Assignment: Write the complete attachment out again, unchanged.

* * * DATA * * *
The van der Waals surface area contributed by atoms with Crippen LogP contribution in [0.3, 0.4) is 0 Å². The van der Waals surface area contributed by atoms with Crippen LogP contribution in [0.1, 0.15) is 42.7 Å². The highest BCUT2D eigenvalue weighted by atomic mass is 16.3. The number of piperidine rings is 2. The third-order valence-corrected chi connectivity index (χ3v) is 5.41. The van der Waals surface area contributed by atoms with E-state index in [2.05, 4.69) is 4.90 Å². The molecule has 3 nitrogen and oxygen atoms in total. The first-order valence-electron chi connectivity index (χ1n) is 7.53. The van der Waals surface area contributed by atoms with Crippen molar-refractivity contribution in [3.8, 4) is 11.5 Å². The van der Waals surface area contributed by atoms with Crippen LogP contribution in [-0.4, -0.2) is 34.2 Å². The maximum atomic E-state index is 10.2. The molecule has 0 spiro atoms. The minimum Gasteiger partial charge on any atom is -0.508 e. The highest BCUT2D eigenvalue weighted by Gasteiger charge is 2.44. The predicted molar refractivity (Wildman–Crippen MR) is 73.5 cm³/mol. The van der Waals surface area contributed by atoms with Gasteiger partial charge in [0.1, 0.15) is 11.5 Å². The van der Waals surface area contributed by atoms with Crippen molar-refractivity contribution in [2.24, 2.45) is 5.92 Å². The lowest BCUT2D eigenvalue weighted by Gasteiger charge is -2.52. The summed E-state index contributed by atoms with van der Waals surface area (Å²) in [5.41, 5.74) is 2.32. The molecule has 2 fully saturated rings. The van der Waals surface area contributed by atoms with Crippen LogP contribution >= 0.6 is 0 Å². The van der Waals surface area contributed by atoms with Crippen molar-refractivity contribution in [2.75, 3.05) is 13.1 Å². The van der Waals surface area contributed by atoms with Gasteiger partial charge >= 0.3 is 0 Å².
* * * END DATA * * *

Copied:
The van der Waals surface area contributed by atoms with Crippen LogP contribution in [0.3, 0.4) is 0 Å². The van der Waals surface area contributed by atoms with Crippen LogP contribution in [0.1, 0.15) is 42.7 Å². The highest BCUT2D eigenvalue weighted by atomic mass is 16.3. The number of piperidine rings is 2. The third-order valence-corrected chi connectivity index (χ3v) is 5.41. The van der Waals surface area contributed by atoms with E-state index in [2.05, 4.69) is 4.90 Å². The molecule has 3 nitrogen and oxygen atoms in total. The first-order valence-electron chi connectivity index (χ1n) is 7.53. The van der Waals surface area contributed by atoms with Crippen molar-refractivity contribution in [3.8, 4) is 11.5 Å². The van der Waals surface area contributed by atoms with Crippen LogP contribution in [-0.4, -0.2) is 34.2 Å². The maximum atomic E-state index is 10.2. The molecule has 0 spiro atoms. The minimum Gasteiger partial charge on any atom is -0.508 e. The highest BCUT2D eigenvalue weighted by Gasteiger charge is 2.44. The predicted molar refractivity (Wildman–Crippen MR) is 73.5 cm³/mol. The van der Waals surface area contributed by atoms with Gasteiger partial charge in [0.1, 0.15) is 11.5 Å². The van der Waals surface area contributed by atoms with Crippen molar-refractivity contribution in [2.24, 2.45) is 5.92 Å². The lowest BCUT2D eigenvalue weighted by Gasteiger charge is -2.52. The summed E-state index contributed by atoms with van der Waals surface area (Å²) in [5.41, 5.74) is 2.32. The molecule has 2 fully saturated rings. The van der Waals surface area contributed by atoms with Crippen LogP contribution >= 0.6 is 0 Å². The van der Waals surface area contributed by atoms with Crippen molar-refractivity contribution in [2.75, 3.05) is 13.1 Å². The van der Waals surface area contributed by atoms with Gasteiger partial charge >= 0.3 is 0 Å².